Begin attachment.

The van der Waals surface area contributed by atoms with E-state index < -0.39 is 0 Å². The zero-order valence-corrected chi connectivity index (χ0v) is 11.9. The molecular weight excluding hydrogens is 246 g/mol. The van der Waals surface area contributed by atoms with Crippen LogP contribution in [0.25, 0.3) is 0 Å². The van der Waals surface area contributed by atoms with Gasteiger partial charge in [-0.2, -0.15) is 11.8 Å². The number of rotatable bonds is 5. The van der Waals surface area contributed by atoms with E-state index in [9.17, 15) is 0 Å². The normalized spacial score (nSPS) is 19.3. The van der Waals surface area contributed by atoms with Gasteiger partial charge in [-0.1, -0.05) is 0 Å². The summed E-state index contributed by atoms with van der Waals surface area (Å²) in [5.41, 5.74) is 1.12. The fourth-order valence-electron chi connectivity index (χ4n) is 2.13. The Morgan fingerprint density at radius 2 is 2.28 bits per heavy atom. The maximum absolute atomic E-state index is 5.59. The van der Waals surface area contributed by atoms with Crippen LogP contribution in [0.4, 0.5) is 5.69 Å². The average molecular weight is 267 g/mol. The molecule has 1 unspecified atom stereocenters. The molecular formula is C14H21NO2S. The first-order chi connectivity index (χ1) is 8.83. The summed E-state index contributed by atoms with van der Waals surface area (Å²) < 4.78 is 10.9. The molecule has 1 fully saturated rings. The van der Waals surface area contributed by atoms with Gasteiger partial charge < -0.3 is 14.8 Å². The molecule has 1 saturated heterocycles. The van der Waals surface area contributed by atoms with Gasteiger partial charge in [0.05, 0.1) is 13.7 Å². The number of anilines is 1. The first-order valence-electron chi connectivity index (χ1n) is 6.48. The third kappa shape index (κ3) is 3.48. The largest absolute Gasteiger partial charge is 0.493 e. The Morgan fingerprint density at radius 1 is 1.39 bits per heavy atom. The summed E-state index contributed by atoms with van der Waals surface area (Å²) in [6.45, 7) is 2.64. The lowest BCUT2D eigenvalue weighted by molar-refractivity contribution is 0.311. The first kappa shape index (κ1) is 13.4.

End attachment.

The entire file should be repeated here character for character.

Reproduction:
The van der Waals surface area contributed by atoms with E-state index < -0.39 is 0 Å². The zero-order valence-corrected chi connectivity index (χ0v) is 11.9. The molecular weight excluding hydrogens is 246 g/mol. The van der Waals surface area contributed by atoms with Crippen LogP contribution in [0.25, 0.3) is 0 Å². The van der Waals surface area contributed by atoms with Gasteiger partial charge in [-0.2, -0.15) is 11.8 Å². The number of rotatable bonds is 5. The van der Waals surface area contributed by atoms with E-state index in [9.17, 15) is 0 Å². The normalized spacial score (nSPS) is 19.3. The van der Waals surface area contributed by atoms with Gasteiger partial charge in [-0.1, -0.05) is 0 Å². The summed E-state index contributed by atoms with van der Waals surface area (Å²) in [5.41, 5.74) is 1.12. The fourth-order valence-electron chi connectivity index (χ4n) is 2.13. The Morgan fingerprint density at radius 2 is 2.28 bits per heavy atom. The maximum absolute atomic E-state index is 5.59. The van der Waals surface area contributed by atoms with Crippen LogP contribution in [0.4, 0.5) is 5.69 Å². The average molecular weight is 267 g/mol. The molecule has 1 unspecified atom stereocenters. The molecular formula is C14H21NO2S. The first-order chi connectivity index (χ1) is 8.83. The summed E-state index contributed by atoms with van der Waals surface area (Å²) < 4.78 is 10.9. The molecule has 1 fully saturated rings. The van der Waals surface area contributed by atoms with Gasteiger partial charge < -0.3 is 14.8 Å². The molecule has 1 saturated heterocycles. The van der Waals surface area contributed by atoms with Gasteiger partial charge in [0.05, 0.1) is 13.7 Å². The number of anilines is 1. The first-order valence-electron chi connectivity index (χ1n) is 6.48. The third kappa shape index (κ3) is 3.48. The largest absolute Gasteiger partial charge is 0.493 e. The Morgan fingerprint density at radius 1 is 1.39 bits per heavy atom. The summed E-state index contributed by atoms with van der Waals surface area (Å²) in [6.45, 7) is 2.64. The lowest BCUT2D eigenvalue weighted by molar-refractivity contribution is 0.311. The first kappa shape index (κ1) is 13.4.